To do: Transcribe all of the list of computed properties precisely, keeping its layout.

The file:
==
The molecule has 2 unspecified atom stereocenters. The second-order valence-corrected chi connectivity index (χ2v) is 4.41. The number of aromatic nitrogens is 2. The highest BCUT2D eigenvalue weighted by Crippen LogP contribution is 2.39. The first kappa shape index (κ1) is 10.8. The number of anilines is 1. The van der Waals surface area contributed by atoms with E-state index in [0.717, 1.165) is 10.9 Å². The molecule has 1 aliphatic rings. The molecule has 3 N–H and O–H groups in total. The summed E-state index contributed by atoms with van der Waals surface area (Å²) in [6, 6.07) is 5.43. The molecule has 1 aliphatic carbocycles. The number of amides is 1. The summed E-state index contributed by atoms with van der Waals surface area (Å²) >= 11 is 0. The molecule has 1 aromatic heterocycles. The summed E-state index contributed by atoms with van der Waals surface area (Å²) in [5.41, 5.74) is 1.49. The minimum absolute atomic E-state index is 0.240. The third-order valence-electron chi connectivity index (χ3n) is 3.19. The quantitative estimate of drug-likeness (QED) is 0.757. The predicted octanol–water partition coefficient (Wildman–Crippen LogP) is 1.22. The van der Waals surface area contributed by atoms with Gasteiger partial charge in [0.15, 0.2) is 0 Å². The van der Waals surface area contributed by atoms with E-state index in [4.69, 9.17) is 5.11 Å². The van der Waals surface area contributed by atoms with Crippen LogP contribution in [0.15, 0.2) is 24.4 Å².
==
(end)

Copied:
The molecule has 2 unspecified atom stereocenters. The second-order valence-corrected chi connectivity index (χ2v) is 4.41. The number of aromatic nitrogens is 2. The highest BCUT2D eigenvalue weighted by Crippen LogP contribution is 2.39. The first kappa shape index (κ1) is 10.8. The number of anilines is 1. The van der Waals surface area contributed by atoms with E-state index in [0.717, 1.165) is 10.9 Å². The molecule has 1 aliphatic rings. The molecule has 3 N–H and O–H groups in total. The summed E-state index contributed by atoms with van der Waals surface area (Å²) in [6, 6.07) is 5.43. The molecule has 1 aliphatic carbocycles. The number of amides is 1. The summed E-state index contributed by atoms with van der Waals surface area (Å²) >= 11 is 0. The molecule has 1 aromatic heterocycles. The summed E-state index contributed by atoms with van der Waals surface area (Å²) in [5.41, 5.74) is 1.49. The minimum absolute atomic E-state index is 0.240. The third-order valence-electron chi connectivity index (χ3n) is 3.19. The quantitative estimate of drug-likeness (QED) is 0.757. The predicted octanol–water partition coefficient (Wildman–Crippen LogP) is 1.22. The van der Waals surface area contributed by atoms with Gasteiger partial charge in [0.15, 0.2) is 0 Å². The van der Waals surface area contributed by atoms with E-state index in [4.69, 9.17) is 5.11 Å². The van der Waals surface area contributed by atoms with Crippen LogP contribution in [0.15, 0.2) is 24.4 Å².